What can your favorite brand teach you about bank marketing? We’re willing to bet it boils down to a customer experience that can’t be beat.
Although digital banking and mobile wallets dominate much of the financial services conversation on customer experience, “[Banking] is still a people business at heart,” says Joe Salesky, chief executive of CRMNEXT, a customer-engagement software provider for financial services. He recently told American Banker, “The branch is the place to provide a higher level of service that breeds customer loyalty.”
The branch? But “the branch is dead! Long live the branch!”
That tongue-in-cheek sentiment pretty much sums up the long-fought debate over branches. That article, written by Dave Martin, a retail banking expert, was published in 2013, but it’s a conversation that’s been going on even farther back than that. No matter your stance on the future of bank branches (for example, can they continue to deliver value to customers?), many community banks and credit unions continue to emphasize branches as places to serve and engage their customers.
As Martin said, “Branch bankers continue to evolve into the human interface of an online operation.” And that’s exactly what we found in a quick review of bank and credit union social streams: branch events that focus on human interaction and relationship-building. We offer these examples with one important caveat: focus only on branch-based activities that are true to your brand and in service to its customers/members and your shared community.
Two words: Free. Food. …. Feed them!
If you feed them, they will come. Food is a well-known means of community-building, and food-focused events hosted by banks and credit unions vary considerably, from entry level coffee and cookies to more advanced efforts like organized visits from food trucks and on-site cafés. Here, we have examples from NBKC Bank (Kansas) as it celebrates National Coffee Day, OK Employees Credit Union (Oklahoma) as it offers gourmet pretzels and Bank of Hawaii, which has an employee cafeteria (Café Blue) that’s open to the public. (It even earns reviews on Yelp.)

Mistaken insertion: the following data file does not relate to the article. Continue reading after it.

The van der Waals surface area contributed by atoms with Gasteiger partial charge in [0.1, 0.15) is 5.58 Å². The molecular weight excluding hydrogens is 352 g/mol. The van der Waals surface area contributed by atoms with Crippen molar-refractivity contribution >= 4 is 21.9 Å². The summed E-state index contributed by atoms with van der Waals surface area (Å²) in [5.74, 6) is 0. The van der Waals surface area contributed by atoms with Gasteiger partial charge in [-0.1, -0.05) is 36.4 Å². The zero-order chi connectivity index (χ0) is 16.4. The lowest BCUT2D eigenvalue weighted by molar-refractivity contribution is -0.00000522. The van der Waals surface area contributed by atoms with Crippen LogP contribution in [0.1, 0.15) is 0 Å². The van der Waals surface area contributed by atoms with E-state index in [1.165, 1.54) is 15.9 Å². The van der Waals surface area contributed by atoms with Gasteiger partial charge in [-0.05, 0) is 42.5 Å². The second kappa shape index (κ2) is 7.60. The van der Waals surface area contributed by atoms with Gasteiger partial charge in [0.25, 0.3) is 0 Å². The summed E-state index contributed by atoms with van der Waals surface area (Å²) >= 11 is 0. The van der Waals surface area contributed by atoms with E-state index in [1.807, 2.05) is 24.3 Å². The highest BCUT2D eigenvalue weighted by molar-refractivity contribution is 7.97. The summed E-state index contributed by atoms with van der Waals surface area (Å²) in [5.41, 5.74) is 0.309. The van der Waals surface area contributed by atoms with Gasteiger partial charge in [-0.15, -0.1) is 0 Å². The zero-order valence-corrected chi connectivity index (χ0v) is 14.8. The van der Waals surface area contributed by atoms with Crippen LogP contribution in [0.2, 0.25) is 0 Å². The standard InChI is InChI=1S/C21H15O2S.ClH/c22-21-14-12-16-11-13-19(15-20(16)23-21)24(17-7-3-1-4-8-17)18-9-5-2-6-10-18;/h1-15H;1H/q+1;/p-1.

It’s all fun and games!
It’s important to celebrate members/customers, as well as your institution’s milestones. Branches host customer appreciation events like this one from Minnesota Lakes Bank, open houses like this one from Meadows Credit Union (Illinois) as it commemorates its 75th anniversary and live music events like this series from Verity Credit Union (Seattle).
Offer educational resources.
Banks and credit unions host a number of informational and educational seminars on everything from mortgages, retirement, student loans and social security. Here are examples from VA Credit Union (Virginia) and Sharon Credit Union (Massachusetts).
Come together in support of a cause.
What’s your bank or credit union’s favorite charity? Bring members/customers into branches by offering to accept and/or match their in-branch donations to charitable organizations. NuMark Credit Union (Illinois) supports the Children’s Miracle Network by accepting donations in its branches, and Corning Credit Union (NY) collects winter coats to help others stay warm in winter.
Some banks and credit unions take support of causes to another level. Is there an effort your community or customer-/member-base is particularly passionate about? If it’s appropriate, join them in their activism. Here, we have examples from Hope Credit Union (mid-south, U.S.), which offered voter registration assistance, and Global Credit Union, which gave away red wristbands to “support our troops.”
Provide “IRL” service.
Although the Internet can do lots of things, some activities and service require a physical location. Here’s an example a fairly popular IRL (in real life) bank/credit union event – shredding day (this one offered by Dallas Credit Union) – and one you may not have considered: a networking event. Nebraskaland National Bank, for example, hosts a “Business After Hours” networking event with its local chamber of commerce.
Promote branch staff as resources.
One-on-one assistance can be accomplished via phone or online chat, but face-to-face interactions tend to feel more personal and more thorough. When banks and credit unions promote branch staff as resources, it can encourage customers/members to want to have their more complex (or lengthy) conversations in-branch. Here are two examples: one from Origin Bank (Texas, Louisiana, Mississippi) and another from Bank of Bennington.
Break the mold.
When it comes to providing in-person activities, why not try something that seems, at first, off-the-wall? For example, Commerce Bank (Missouri) now offers electric vehicle charging stations at several branch locations, and CFE Federal Credit Union capitalized on the PokemonGo craze by using it to publicize phone charging stations at one of its branches.
Some in-branch customer experiences cannot be planned in advance. However, the reputations these financial institutions have for exceptional relationships with customers/members are sure to keep them visiting branches. Captured in impromptu acts of kindness are an Athens Federal Community Bank (Tennessee) teller walking a customer out to her car in the rain and a Crossroads Bank (Indiana) employee giving a jump to a customer’s car battery.
Tags: bank marketing, branch banking, credit union marketing, relationship building